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Home Office GPS tagging of asylum seekers breaches data protection law

The Information Commissioner’s Office has issued an enforcement notice against the Home Office after finding its programme to tag asylum seekers with GPS monitors breaches data protection law

The Home Office has received a formal warning from the data protection regulator over the government’s use of GPS ankle tags to monitor the location and movement of asylum seekers who arrive in the UK on small boats or via other unauthorised routes.

An investigation by the Information Commissioner’s Office (ICO) found that the Home Office had been unable to explain why it was necessary or proportionate to collect, access and use personal information gathered by electronically monitoring asylum seekers.

The ICO concluded the Home Office had failed to assess the intrusive impact of continuously collecting people’s location data and its potential impact on people who may be vulnerable because of their asylum status, their inability to speak English, or because they had faced difficult conditions traveling to the UK.

The ICO’s findings, however, have been rejected by the Home Office, which insists it properly addressed privacy concerns.

UK information commissioner John Edwards said the lack of clarity by the Home Office on how it would use information collected from asylum seekers could inadvertently lead to people with GPS tags restricting their own movements or not taking part in every-day activities.

“Having access to a person’s 24/7 movements is highly intrusive, as it is likely to reveal a lot of information about them, including the potential to infer sensitive information such as their religion, sexuality, or health status,” he said.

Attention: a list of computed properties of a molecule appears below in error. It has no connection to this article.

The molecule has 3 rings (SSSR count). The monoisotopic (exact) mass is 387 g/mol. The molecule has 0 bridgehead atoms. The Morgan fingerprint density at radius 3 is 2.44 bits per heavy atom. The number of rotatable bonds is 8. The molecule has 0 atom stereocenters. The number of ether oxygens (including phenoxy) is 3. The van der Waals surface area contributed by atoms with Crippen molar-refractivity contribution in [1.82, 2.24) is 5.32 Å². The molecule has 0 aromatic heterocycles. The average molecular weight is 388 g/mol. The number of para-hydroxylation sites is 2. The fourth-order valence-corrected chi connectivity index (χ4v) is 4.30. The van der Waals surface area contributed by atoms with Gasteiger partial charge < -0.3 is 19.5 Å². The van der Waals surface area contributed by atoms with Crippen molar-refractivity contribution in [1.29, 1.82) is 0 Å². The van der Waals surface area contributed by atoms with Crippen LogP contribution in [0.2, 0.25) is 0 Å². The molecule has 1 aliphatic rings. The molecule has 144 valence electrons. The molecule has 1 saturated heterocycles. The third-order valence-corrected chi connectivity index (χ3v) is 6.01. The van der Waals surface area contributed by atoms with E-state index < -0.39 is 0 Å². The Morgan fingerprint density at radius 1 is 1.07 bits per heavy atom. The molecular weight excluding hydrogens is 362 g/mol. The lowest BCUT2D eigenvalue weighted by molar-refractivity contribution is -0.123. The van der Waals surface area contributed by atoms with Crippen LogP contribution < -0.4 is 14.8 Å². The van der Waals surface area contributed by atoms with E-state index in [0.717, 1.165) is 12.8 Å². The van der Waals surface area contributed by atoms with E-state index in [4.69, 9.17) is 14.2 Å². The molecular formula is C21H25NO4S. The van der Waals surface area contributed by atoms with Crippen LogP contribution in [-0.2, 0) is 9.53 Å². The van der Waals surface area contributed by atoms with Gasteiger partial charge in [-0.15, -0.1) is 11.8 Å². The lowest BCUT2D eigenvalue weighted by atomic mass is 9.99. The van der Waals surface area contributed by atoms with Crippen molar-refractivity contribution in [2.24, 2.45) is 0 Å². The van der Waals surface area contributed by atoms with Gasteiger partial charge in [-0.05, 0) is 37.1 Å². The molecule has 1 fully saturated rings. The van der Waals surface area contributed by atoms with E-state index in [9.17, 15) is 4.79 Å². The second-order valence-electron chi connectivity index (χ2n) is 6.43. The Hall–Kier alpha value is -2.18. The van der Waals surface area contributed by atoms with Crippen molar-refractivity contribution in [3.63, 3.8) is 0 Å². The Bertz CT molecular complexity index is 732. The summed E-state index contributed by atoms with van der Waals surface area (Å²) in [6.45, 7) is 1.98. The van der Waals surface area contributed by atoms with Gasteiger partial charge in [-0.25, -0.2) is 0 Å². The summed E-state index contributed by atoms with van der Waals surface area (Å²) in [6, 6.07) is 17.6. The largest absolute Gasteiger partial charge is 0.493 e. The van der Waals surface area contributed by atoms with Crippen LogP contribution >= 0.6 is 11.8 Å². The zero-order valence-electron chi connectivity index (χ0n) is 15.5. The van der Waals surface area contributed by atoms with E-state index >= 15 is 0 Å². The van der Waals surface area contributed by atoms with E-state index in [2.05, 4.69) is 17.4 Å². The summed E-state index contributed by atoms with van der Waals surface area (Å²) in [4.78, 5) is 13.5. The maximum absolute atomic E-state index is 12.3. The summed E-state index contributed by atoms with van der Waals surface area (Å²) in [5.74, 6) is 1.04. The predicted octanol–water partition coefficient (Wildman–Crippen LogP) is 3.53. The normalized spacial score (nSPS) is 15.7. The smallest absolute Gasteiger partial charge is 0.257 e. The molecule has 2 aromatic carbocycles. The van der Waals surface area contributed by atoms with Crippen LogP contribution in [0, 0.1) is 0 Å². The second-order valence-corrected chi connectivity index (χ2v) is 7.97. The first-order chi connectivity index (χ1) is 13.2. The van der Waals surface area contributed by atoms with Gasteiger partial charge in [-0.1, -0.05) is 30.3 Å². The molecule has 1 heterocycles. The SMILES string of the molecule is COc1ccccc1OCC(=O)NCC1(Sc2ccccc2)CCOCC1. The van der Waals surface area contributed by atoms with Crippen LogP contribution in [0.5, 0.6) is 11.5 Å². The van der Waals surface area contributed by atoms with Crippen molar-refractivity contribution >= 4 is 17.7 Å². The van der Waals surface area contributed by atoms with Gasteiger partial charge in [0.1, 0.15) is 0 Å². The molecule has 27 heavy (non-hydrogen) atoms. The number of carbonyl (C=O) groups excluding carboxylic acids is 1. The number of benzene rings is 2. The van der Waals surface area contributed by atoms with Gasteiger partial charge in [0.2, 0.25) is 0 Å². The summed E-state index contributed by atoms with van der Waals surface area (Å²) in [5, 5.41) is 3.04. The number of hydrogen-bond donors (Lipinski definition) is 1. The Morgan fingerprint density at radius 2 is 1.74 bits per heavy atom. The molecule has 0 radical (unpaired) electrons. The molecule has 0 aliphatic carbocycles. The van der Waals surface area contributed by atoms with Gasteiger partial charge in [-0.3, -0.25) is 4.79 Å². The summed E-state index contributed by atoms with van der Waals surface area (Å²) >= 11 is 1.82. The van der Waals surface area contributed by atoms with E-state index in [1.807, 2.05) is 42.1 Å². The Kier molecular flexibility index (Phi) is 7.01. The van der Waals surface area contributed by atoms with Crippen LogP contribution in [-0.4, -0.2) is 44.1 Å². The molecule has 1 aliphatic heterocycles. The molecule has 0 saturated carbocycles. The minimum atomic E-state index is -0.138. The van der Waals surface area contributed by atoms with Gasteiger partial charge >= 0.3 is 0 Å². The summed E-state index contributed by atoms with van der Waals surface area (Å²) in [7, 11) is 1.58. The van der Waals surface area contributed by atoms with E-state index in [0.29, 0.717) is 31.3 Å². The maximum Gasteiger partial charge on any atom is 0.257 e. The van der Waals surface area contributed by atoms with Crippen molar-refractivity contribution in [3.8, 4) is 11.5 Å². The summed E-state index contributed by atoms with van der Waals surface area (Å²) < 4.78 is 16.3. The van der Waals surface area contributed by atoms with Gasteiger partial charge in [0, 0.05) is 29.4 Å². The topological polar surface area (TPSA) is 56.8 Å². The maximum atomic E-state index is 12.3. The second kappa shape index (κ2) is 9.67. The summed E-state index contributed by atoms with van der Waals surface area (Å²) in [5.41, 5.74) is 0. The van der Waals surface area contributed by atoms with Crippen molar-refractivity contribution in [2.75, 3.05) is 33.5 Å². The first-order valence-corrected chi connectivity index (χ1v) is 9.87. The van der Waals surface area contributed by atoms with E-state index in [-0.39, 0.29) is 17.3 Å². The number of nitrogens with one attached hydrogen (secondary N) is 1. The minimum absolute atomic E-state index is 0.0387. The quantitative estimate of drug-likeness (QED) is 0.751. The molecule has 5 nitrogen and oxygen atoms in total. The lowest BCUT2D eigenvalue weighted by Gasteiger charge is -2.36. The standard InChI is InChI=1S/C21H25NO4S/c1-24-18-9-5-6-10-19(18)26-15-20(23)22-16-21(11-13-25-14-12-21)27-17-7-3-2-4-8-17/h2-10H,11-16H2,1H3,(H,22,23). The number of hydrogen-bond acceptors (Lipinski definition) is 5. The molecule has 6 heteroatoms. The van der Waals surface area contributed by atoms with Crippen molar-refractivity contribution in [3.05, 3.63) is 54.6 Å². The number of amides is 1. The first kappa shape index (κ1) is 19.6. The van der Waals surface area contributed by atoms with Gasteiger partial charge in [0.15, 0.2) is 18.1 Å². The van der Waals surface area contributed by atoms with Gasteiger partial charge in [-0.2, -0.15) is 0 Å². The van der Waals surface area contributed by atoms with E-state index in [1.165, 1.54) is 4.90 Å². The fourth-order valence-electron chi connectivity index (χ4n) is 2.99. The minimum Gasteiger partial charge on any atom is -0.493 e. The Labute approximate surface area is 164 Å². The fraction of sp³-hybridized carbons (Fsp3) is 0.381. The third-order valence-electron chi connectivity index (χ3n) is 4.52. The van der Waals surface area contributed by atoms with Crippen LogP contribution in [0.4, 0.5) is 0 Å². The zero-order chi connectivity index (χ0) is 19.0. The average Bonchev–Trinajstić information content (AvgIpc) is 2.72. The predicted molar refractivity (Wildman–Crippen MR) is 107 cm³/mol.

Pilot programme aimed to tag 600 migrants

The ICO has issued an enforcement notice to the Home Office over the conduct of a pilot programme to place ankle tags on up to 600 migrants who arrived in the UK and were placed on immigration bail, following a complaint by campaign group Privacy International.

The pilot programme, which began in June 2022 and was intended to last for 12 months, meant that “all asylum seekers who arrive in the UK via unnecessary and dangerous routes can be tagged”. The Home Office extended the programme for a further six months until December 2023 after concluding the pilot had not provided sufficient evidence about the effectiveness of electronic monitoring to maintain contact with asylum seekers.

The data watchdog found the pilot project was not legally compliant with data protection law as the Home Office had failed to assess the risks that information collected from GPS tags could have potentially harmful consequences for people and their future if it is mishandled or misinterpreted.

Although the pilot scheme ended in December 2023, the Home Office will continue to be able to access information gathered from the pilot until it is deleted or anonymised, which means the data still could potentially be used and accessed by the Home Office and other third-party organisations, the ICO found.

“We recognise the Home Office’s crucial work to keep the UK safe, and it’s for them to decide on what measures are necessary to do so. But I’m sending a clear warning to the Home Office that they cannot take the same approach in the future. It is our duty to uphold people’s information rights, regardless of their circumstances,” said Edwards.

Home Office rejects ICO findings

The Home Office said that while it while it acknowledged that improvements could be made to documentation, it rejected the ICO’s finding that the privacy risks of the scheme were not sufficiently addressed.

“The pilot was designed to help us maintain contact with selected asylum claimants, deter absconding and progress asylum claims more effectively. We will now carefully consider the ICO’s findings and respond in due course.”